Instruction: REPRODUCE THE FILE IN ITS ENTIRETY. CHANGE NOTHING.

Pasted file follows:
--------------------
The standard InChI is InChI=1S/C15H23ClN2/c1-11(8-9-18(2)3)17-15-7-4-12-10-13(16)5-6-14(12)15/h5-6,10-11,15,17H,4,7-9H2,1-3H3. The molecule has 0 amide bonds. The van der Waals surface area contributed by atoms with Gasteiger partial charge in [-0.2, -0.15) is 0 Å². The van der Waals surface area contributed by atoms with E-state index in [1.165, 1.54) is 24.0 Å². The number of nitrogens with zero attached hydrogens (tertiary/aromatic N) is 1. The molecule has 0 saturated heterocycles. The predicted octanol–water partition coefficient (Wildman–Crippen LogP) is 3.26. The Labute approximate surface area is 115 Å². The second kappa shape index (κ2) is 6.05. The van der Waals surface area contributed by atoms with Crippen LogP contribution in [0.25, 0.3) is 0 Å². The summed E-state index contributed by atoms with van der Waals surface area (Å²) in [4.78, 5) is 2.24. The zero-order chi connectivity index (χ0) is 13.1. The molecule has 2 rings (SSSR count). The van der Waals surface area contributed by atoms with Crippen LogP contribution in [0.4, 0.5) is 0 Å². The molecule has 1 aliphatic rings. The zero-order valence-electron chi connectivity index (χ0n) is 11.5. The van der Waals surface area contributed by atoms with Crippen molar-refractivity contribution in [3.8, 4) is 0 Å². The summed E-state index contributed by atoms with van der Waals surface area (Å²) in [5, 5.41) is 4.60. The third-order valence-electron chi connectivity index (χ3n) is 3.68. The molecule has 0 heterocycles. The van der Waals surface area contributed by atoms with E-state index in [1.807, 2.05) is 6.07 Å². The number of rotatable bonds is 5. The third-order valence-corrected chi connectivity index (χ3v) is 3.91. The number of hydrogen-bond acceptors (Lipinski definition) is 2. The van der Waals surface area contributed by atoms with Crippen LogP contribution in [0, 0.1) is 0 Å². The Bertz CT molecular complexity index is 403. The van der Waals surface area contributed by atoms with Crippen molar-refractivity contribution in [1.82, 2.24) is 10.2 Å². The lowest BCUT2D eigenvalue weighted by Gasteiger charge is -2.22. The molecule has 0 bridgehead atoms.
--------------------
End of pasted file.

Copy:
The standard InChI is InChI=1S/C15H23ClN2/c1-11(8-9-18(2)3)17-15-7-4-12-10-13(16)5-6-14(12)15/h5-6,10-11,15,17H,4,7-9H2,1-3H3. The molecule has 0 amide bonds. The van der Waals surface area contributed by atoms with Gasteiger partial charge in [-0.2, -0.15) is 0 Å². The van der Waals surface area contributed by atoms with E-state index in [1.165, 1.54) is 24.0 Å². The number of nitrogens with zero attached hydrogens (tertiary/aromatic N) is 1. The molecule has 0 saturated heterocycles. The predicted octanol–water partition coefficient (Wildman–Crippen LogP) is 3.26. The Labute approximate surface area is 115 Å². The second kappa shape index (κ2) is 6.05. The van der Waals surface area contributed by atoms with Crippen LogP contribution in [0.25, 0.3) is 0 Å². The summed E-state index contributed by atoms with van der Waals surface area (Å²) in [4.78, 5) is 2.24. The zero-order chi connectivity index (χ0) is 13.1. The molecule has 2 rings (SSSR count). The van der Waals surface area contributed by atoms with Crippen LogP contribution in [0.4, 0.5) is 0 Å². The molecule has 1 aliphatic rings. The zero-order valence-electron chi connectivity index (χ0n) is 11.5. The van der Waals surface area contributed by atoms with Crippen molar-refractivity contribution in [3.8, 4) is 0 Å². The summed E-state index contributed by atoms with van der Waals surface area (Å²) in [5, 5.41) is 4.60. The third-order valence-electron chi connectivity index (χ3n) is 3.68. The molecule has 0 heterocycles. The van der Waals surface area contributed by atoms with E-state index in [1.807, 2.05) is 6.07 Å². The number of rotatable bonds is 5. The third-order valence-corrected chi connectivity index (χ3v) is 3.91. The number of hydrogen-bond acceptors (Lipinski definition) is 2. The van der Waals surface area contributed by atoms with Crippen LogP contribution in [0, 0.1) is 0 Å². The Bertz CT molecular complexity index is 403. The van der Waals surface area contributed by atoms with Crippen molar-refractivity contribution in [1.82, 2.24) is 10.2 Å². The lowest BCUT2D eigenvalue weighted by Gasteiger charge is -2.22. The molecule has 0 bridgehead atoms.